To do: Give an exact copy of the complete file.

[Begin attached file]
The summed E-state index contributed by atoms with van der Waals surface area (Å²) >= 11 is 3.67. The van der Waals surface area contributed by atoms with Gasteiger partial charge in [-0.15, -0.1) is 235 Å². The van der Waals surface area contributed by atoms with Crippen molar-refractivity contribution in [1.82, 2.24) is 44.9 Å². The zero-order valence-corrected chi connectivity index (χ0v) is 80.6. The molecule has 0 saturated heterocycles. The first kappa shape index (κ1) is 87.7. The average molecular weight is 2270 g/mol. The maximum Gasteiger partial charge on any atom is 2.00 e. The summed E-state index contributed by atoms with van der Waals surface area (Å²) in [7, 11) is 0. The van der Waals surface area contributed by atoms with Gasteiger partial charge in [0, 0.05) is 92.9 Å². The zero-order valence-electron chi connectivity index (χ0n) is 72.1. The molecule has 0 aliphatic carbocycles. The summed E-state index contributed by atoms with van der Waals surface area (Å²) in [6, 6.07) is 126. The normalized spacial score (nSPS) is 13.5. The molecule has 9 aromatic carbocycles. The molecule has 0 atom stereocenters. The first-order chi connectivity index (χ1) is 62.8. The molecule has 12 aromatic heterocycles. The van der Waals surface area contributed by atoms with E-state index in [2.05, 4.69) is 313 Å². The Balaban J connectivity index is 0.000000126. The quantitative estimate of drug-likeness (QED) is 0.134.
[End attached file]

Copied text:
The summed E-state index contributed by atoms with van der Waals surface area (Å²) >= 11 is 3.67. The van der Waals surface area contributed by atoms with Gasteiger partial charge in [-0.15, -0.1) is 235 Å². The van der Waals surface area contributed by atoms with Crippen molar-refractivity contribution in [1.82, 2.24) is 44.9 Å². The zero-order valence-corrected chi connectivity index (χ0v) is 80.6. The molecule has 0 saturated heterocycles. The first kappa shape index (κ1) is 87.7. The average molecular weight is 2270 g/mol. The maximum Gasteiger partial charge on any atom is 2.00 e. The summed E-state index contributed by atoms with van der Waals surface area (Å²) in [7, 11) is 0. The van der Waals surface area contributed by atoms with Gasteiger partial charge in [0, 0.05) is 92.9 Å². The zero-order valence-electron chi connectivity index (χ0n) is 72.1. The molecule has 0 aliphatic carbocycles. The summed E-state index contributed by atoms with van der Waals surface area (Å²) in [6, 6.07) is 126. The normalized spacial score (nSPS) is 13.5. The molecule has 9 aromatic carbocycles. The molecule has 0 atom stereocenters. The first-order chi connectivity index (χ1) is 62.8. The molecule has 12 aromatic heterocycles. The van der Waals surface area contributed by atoms with E-state index in [2.05, 4.69) is 313 Å². The Balaban J connectivity index is 0.000000126. The quantitative estimate of drug-likeness (QED) is 0.134.